I vaguely remember, several months ago, talking to Sunrise about how much I wanted a canoe.
I even vaguely remember, a couple of weeks back, after the Black Rebel Motorcycle Club show, her telling me she thought she could get me one.
But you know how those things are — yearnings that surface every once in a while, then sink back under, sometimes for years. It's blue-sky talk, the stuff you might get around to doing next weekend or never. If I'd had a serious, overriding jones to accessorize the Seaside Shack with a fishing canoe, I would've commandeered the one that has leaned untouched against the fence in Joey Cocktail's back yard for two years now (though I seem to recall plugging a hole in it repeatedly with cigarette butts the last time we used it).
So imagine my surprise when I came home from work one day last week to find a canoe leaning against my fence.
Except it wasn't a canoe, exactly.
Sunrise's card informed me it was a pirogue. Like a canoe, but wider, with a flatter bottom, shorter sides and a deeper draft for stability, the pirogue has been the bog-craft of choice for Cajun hunters, fishermen and alligator poachers for 300 years, the "modern" design having been perfected a century ago. "It's excellent for swamps & calmer waters," said the card. "It is made to be stood up in, making it easier to fish." Sunrise knows of what she speaks — she's a midwife-in-training who generally can't be found when not studying or assisting with a birth, because she's canoeing or camping outside of Gainesville or some damn earthy thing.
(It was Sunrise who told me there were buffalo up there somewhere outside Micanopy; I didn't believe her until she sent me a website link with photos.)
I was touched.
I was also a bit scared, because the thing looked less than a foot deep. If you've ever been in a canoe, you know how perilous the balance situation can be, particularly if two people are involved. Standing up in a canoe might as well be a professional sport; standing up in this shallow skiff seemed like a really quick way to fall out. So I resolved to wait for a nice, wind-less day, carry the boat the half-block to Lassing Park, and teach myself to pilot it ("It's different than paddling a canoe, a little trickier," Sunrise's note contributed helpfully/ominously) in as little calm, clear ocean water as possible.
But of course, I couldn't wait.
Hey, look man, give me a break — somebody brought a free boat to my house, and I had to hold off trying it out? That's like holding the pork chop higher than the dog can jump.
Also, I hadn't been shallow-water fishing in months, because the last time I waded into the Bay at Lassing Park, a couple of curious hammerhead sharks investigated me closely enough that I had to poke one of 'em with my fishing rod to make it go away.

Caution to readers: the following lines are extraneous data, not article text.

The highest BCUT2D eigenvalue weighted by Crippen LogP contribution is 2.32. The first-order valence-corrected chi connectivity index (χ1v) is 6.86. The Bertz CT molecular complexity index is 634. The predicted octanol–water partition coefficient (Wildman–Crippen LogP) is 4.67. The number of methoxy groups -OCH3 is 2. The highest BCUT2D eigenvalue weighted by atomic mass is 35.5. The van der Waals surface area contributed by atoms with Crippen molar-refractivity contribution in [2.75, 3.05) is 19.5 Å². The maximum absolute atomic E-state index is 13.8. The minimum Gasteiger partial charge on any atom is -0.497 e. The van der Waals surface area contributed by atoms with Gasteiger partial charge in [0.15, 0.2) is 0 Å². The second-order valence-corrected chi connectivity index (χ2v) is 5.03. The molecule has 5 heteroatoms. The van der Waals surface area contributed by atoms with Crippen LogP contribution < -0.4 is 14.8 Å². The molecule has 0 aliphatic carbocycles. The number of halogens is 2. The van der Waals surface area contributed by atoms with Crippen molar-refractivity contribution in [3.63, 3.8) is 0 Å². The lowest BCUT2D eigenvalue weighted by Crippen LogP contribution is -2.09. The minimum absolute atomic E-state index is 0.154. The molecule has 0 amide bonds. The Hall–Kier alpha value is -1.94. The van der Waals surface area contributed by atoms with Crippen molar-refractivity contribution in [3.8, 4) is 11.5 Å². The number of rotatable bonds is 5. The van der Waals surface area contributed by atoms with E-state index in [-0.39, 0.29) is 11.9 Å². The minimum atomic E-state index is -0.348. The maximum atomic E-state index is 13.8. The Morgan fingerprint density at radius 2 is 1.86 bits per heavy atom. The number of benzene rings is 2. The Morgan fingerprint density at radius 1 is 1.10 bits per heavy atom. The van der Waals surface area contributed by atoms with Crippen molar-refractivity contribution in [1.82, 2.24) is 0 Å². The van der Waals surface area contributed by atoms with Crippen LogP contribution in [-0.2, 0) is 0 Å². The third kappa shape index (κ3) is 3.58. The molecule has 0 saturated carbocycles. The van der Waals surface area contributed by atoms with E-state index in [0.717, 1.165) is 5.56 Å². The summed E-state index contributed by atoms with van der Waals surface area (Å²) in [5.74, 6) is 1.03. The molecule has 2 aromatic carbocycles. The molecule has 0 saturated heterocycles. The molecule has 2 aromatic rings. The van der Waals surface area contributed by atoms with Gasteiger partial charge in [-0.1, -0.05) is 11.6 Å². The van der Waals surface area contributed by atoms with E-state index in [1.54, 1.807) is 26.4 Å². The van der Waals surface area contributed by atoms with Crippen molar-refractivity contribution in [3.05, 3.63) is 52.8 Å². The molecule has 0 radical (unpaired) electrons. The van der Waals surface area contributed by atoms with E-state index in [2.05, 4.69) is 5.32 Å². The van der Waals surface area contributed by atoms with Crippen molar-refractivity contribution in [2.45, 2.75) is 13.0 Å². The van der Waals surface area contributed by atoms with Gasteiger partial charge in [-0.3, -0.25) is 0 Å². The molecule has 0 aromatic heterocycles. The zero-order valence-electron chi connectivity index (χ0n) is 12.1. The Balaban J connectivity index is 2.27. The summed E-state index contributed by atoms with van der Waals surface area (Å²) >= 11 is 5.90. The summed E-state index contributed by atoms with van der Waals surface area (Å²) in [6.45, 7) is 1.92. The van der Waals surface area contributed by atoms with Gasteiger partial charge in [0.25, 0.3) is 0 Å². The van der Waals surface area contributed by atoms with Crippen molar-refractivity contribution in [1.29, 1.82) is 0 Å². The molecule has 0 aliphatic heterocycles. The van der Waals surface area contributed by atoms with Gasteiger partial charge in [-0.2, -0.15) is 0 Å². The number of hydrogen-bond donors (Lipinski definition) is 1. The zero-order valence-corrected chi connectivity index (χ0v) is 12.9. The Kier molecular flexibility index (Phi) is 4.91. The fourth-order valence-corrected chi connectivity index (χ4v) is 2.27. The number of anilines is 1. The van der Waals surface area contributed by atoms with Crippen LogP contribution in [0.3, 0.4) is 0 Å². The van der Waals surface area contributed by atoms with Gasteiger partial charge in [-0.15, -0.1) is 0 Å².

Also, I'm about as patient as a ferret that's been prescribed crank for its ADHD.
By Friday, I couldn't take looking at the pirogue any more. I saw it when I left the Shack, right after walking by my rods and reels. I saw it when I came home, right before walking by my rods and reels. It was a conspiracy.
It was too breezy down at Lassing Park's open lagoon, so I tied the pirogue to the top of the Jeep, grabbed a pole and headed for a more sheltered spot on Big Bayou, just a few blocks south. On the way there, I discovered an important mathematical truth of small-boat conveyance: The number of minutes you spend tying one to the roof of your vehicle is inversely proportional to the number of times you will have to stop and re-tie it to keep it from falling off.
Beyond the mangrove-lined shoreline at the end of a dead-end South Side street, the water looked a little rough, but I was already there. Besides, I'd been canoeing a dozen times. I could handle it.
I could barely handle it.
Another mathematical truth regarding tiny watercraft: For every pound the boat is lighter than its occupant, the force exerted on it by the wind increases by a power of 10.
I made the mistake of traveling with the breeze first, and that was fun. The hour-long half-mile slog back to the launch against the wind, the pirogue revolving with each gust and threatening to capsize in the foot-high chop, wasn't. I never picked up the fishing rod that lay at my feet, until I took it out of the skiff to put back in the truck.
It wasn't right. Wasn't I supposed to be trying the thing out? And would a trial be complete without making at least a couple of casts?
It would not.
I headed another mile south to pretty, underused Grandview Park, which is situated on the back end of a little mini-bay. There was no wind as I launched the pirogue and paddled leisurely around an island, stopping to toss a lure up under the mangroves every couple of minutes. A slight breeze picked up on the island's far side, just enough to push the boat lazily along the water's edge.
I saw a monster redfish laid up off a point in about four feet of water. I got proficient enough with the pirogue to cruise it out over a couple of deep channels with confidence. And I spent an hour being reminded why so many people see Florida as paradise, drifting along in the sun, watching the egrets pose in the trees, watching the baitfish skitter over the oysters, watching the blonde woman in the halter top sun herself on the dock.
I didn't catch anything, but then again, I didn't really care.
Besides, I was working.
Just don't expect me to actually stand up in the thing.